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The Honolulu Advertiser
Posted on: Sunday, November 17, 2002

Actors' Group amuses in twofer

By Joseph T. Rozmiarek
Advertiser Drama Critic

 •  'Sister Mary Ignatius Explains It All For You'

'The Actor's Nightmare'

4 p.m. today, 7:30 p.m. Thursdays-Saturdays through Dec. 8

The Actors' Group Yellow Brick Studio

$10; 591-7999

It's a double bill of dark comedy as The Actors' Group stages two one-act plays by Christopher Durang, "The Actor's Nightmare" and "Sister Mary Ignatius Explains It All For You."

David Farmer directs and some good performances help coax out plenty of humor from a couple of bizarre situations.

"The Actor's Nightmare" plays like a young work and exactly fills out the implication of the title. An unassuming accountant finds himself on stage, starring in a play. But he hasn't a clue why he's there or what to say. Suddenly all eyes turn expectantly to him and he must respond.

Walter Eccles takes the right soft approach to the man's dilemma and pairs nicely with Eden-Lee Murray as a sophisticated Noel Coward heroine. As Eccles stumbles and bumbles, Murray grows increasingly brittle. Together they turn the awkward pauses and the physical byplay into very funny stuff.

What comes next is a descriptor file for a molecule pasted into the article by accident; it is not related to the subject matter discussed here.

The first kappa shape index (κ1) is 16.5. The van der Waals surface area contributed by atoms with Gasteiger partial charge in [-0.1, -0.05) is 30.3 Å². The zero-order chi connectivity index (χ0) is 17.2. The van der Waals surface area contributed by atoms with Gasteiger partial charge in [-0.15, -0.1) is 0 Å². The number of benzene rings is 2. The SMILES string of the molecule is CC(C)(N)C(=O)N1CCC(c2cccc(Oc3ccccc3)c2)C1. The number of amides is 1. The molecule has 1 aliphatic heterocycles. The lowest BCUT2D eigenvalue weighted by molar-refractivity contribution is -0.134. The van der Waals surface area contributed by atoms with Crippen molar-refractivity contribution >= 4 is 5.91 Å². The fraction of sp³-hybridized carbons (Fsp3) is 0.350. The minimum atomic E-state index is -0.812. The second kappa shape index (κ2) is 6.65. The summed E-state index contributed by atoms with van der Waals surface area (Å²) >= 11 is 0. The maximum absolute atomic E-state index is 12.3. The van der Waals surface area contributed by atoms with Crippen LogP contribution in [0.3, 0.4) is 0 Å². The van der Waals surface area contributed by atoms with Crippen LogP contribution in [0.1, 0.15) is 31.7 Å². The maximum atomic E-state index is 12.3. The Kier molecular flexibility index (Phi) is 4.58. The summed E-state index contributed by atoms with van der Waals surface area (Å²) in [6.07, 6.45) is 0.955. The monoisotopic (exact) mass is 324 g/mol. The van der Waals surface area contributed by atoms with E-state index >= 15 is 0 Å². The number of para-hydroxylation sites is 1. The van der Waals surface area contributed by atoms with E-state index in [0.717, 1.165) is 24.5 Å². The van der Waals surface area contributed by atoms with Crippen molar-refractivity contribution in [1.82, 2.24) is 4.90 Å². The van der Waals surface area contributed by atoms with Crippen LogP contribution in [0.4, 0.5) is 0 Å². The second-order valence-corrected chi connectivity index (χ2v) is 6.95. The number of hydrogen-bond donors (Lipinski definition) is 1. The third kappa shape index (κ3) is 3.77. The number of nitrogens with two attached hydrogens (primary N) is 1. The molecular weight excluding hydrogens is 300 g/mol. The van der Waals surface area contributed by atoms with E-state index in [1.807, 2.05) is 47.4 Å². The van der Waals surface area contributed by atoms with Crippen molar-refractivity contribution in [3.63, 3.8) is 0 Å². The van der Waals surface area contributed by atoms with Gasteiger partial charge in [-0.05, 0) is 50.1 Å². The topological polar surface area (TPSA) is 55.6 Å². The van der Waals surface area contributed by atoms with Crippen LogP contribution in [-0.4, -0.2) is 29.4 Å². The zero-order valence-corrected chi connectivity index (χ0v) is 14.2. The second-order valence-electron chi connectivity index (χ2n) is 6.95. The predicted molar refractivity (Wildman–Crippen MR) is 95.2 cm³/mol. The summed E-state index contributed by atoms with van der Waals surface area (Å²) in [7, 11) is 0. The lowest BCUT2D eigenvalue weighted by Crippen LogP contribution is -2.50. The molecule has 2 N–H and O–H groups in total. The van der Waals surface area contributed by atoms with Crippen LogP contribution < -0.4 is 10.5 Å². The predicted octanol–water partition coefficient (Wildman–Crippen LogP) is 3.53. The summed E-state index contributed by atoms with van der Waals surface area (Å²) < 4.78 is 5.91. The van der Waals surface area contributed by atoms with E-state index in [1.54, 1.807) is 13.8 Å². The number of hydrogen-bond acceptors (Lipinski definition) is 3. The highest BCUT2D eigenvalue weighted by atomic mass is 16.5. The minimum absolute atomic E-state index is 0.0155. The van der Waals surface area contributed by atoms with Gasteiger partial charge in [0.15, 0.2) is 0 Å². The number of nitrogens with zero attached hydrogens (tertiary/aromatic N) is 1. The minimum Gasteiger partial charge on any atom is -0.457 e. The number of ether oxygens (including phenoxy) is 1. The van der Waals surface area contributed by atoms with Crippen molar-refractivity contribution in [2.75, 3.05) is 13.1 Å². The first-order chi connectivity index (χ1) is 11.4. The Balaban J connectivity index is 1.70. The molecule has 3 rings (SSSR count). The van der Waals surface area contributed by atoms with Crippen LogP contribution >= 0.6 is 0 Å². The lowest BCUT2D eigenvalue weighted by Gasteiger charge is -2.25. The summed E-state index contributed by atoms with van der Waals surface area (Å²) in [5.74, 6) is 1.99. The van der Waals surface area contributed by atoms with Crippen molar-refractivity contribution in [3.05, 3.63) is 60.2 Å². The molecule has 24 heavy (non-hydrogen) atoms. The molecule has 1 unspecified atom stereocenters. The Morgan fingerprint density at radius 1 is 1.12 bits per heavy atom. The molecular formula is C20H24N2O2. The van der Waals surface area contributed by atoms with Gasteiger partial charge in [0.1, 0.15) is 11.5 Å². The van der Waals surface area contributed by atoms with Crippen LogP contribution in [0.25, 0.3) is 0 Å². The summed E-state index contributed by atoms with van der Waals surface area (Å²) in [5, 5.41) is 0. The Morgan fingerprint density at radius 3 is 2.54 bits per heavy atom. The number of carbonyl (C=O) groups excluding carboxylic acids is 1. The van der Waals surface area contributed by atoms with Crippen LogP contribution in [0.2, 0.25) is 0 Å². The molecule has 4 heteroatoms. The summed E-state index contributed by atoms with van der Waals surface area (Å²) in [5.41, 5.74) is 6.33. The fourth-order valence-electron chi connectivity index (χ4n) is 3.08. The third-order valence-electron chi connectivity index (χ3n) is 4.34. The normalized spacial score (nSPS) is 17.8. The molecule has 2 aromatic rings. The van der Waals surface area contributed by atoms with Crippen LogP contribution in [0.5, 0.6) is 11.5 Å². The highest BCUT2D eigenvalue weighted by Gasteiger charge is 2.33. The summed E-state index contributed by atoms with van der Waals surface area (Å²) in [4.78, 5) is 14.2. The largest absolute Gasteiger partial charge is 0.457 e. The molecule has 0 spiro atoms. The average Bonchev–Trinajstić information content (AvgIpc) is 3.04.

Later, Eccles does the same turn in "Hamlet" with John White as an unforgiving Horatio, and crawls into a trash can for a Samuel Beckett parody with Victoria Gail-White. Stephanie Kuroda is the stage manager who knows all the lines.

The comedy turns serious when Eccles goes before an executioner as Thomas Moore in "A Man For All Seasons."

The second half of the evening is the popular "Sister Mary Ignatius Explains It All For You." Jo Pruden takes the title role as the imperious nun who demands rigorous behavior from her students, but takes personal liberties with her interpretation of Catholic dogma.

Sister Mary keeps a growing list of contemporary figures she's consigned to suffer in hell for all eternity, but she's quick to reward correctly memorized catechism with cookies and chocolate. Pruden is excellent as this bristly old terror and contrasts nicely with Michael Yasunaga as her current prize pupil from the second grade.

Her diatribe against misbehavior takes an absurd turn when four former pupils, now grown, appear to enact her favorite version of the Christmas story. S. Rick Crump, Monica Kong, Euphrosyne Rushforth and Todd Savoian play Mary, Joseph, and Misty the faithful camel.

But it turns out that the alumni really have shown up to embarrass their former teacher, who failed to prepare them for the realities of adult life. One woman has an illegitimate child and another has undergone two abortions. One of the men is an alcoholic wife-beater, but an otherwise practicing Catholic. One is simply a happy homosexual.

Sister Mary typically takes matters into her own hands to correct such misbehavior, but to tell how she does it would spoil the fun.

And it is a fun evening. Farmer keeps it light by emphasizing the comedy and preventing the darker elements from casting too long a shadow. The result is a pleasant couple of hours that entertain, and provoke only a little.